There is a scene in Django Unchained in which Candie (Leo DiCaprio) demands that Schultz shake his hand.

Did Candie really want just a handshake or did he have something more sinister in mind?

  • 1
    I wish I could edit the question to add "If there was indeed a law in southern US, particularly Mississippi that dictated deals to be finalized with a handshake?". But I can't in my right mind, pollute the original question. Great question btw!
    – Sayan
    Jan 24, 2013 at 7:06
  • I believe Dr.Schultz had simply met his disgust with Mr.Candie face to face. Earlier in the film he stated that he did not believe in slavery nor did he have any intention of abiding by it. Those flashback were sort of adding fuel to the fire in his mind.
    – user4849
    May 13, 2013 at 21:00

3 Answers 3


I believe it is to be interpreted as "getting the last laugh", "getting one up", or "getting the better" of the other person. A game of wits in which the two are playing mind games with each other to see who can get the last laugh.

Throughout the scenes leading up to this moment, after Candie forces Schultz to pay 12,000 for Broomhilda, Candie repeatedly says things to Schultz such as:

You're just upset that I got the better of you

(not an exact quote), implying that he outwitted Schultz. So when Schultz refuses to shake Candie's hand, Candie devises a scheme to "get one up" and force Schultz to shake his hand, to which Schultz replies with a gun shot to the chest. Schultz ultimately gets the better of Candie, but does so knowing he will lose his life. "I couldn't resist" shrugs

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    So Schultz essentially committed suicide, just to win a battle of egos? To me, such recklessness would be inconsistent with his character's behavior through rest of film. But maybe that was the point -- maybe that's how upset Candie made him. Hmm.
    – Shiz Z.
    Jan 10, 2013 at 19:20
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    @ShaneFinneran not so much reckless as vengeful. Immediately prior to this he was contemplating (via flashback) the scene of dogs attacking and killing the runaway. His moral sense that Candie deserved to be punished may have neutralised his risk aversion and allowed vengeance to dominate.
    – matt_black
    Jan 22, 2013 at 23:29
  • That explanation makes sense, Matt - thanks. Although I took the flashback to the dogs as Schultz thinking "he's going to kill us anyway, so I might as well take him out."
    – Shiz Z.
    Jan 23, 2013 at 19:34
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    @ShaneFinneran I'm not so sure Candie was really going to kill them. In fact I wondered why he didn't and waited for something sinister to happen, but in the end I'm not that sure he was really going to kill them, but who knows.
    – Napoleon Wilson
    Jan 23, 2013 at 22:08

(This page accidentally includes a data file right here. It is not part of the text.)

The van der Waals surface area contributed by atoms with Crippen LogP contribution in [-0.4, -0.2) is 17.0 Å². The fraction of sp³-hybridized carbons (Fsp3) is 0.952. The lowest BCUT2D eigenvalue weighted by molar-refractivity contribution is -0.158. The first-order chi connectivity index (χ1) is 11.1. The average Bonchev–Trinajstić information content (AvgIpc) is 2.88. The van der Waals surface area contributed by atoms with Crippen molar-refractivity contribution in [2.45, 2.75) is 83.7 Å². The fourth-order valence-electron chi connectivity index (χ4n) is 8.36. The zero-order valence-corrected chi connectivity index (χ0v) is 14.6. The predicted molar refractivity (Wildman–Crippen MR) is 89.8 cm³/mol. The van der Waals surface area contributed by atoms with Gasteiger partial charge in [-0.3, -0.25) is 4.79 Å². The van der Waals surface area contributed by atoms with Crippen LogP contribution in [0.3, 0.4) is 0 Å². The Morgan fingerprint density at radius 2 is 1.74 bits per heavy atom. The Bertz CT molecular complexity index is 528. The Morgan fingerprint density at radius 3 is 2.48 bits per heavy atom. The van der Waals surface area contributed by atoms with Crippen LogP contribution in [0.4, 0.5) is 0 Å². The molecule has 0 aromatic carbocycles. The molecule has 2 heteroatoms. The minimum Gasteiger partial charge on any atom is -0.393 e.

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    @Christian now that you mention it, I might ask a second question about what Candie had in mind...
    – Shiz Z.
    Jan 24, 2013 at 0:11

I think, that he wanted handshake, because of last abasement from Schults, who felt him his nonentity: he underlined Candy's faux-gentility, that he had many of books by Dumas but hadn't mind on its content (Schults was disgusted by Bethoven music because of this spuriousness too)


Anybody think Schultz poisoned Dicaprio? He walks off scene after asking for a pen and then comes back and give Dicaprio the pen when Dr Schultz takes the pen you'll notice he grabs it in a certain spot, as apposed to Dicaprio grabbed it full fisted. I think he poisoned him and was gonna leave but by shaking his hand he would've been poisoned as well. Back against a wall he shot him unexpectedly to end it all.

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    I would guess the "grabbing it in a certain spot" is a reaction to Candie's grabbing it "full fisted." In other words, Schultz was so disgusted by Candie that he minimized his contact with the pen Candie just man-handled.
    – Shiz Z.
    Apr 22, 2013 at 20:42
  • Interesting theory! But I think @ShaneFinneran's theory makes more sense.
    – Sayan
    Apr 29, 2013 at 8:04
  • No. He didnt posion him. And no Candie wasnt going to kill them all anyways. Dr Shultz was just so disgusted with Candies disregard for human life, and his callousness towards it, that finally, in the end, when Candie presses him for one more southern "lesson" in one upsmanship, he simply cannot take it anymore and simply shoots Candie in the heart. However, since his gun had two shots, he might just as well have killed butch as well, then he and Django mightve been able to shoot their way out together, but alas, it all worked out in the end anyways...
    – user7519
    Jan 8, 2014 at 15:40

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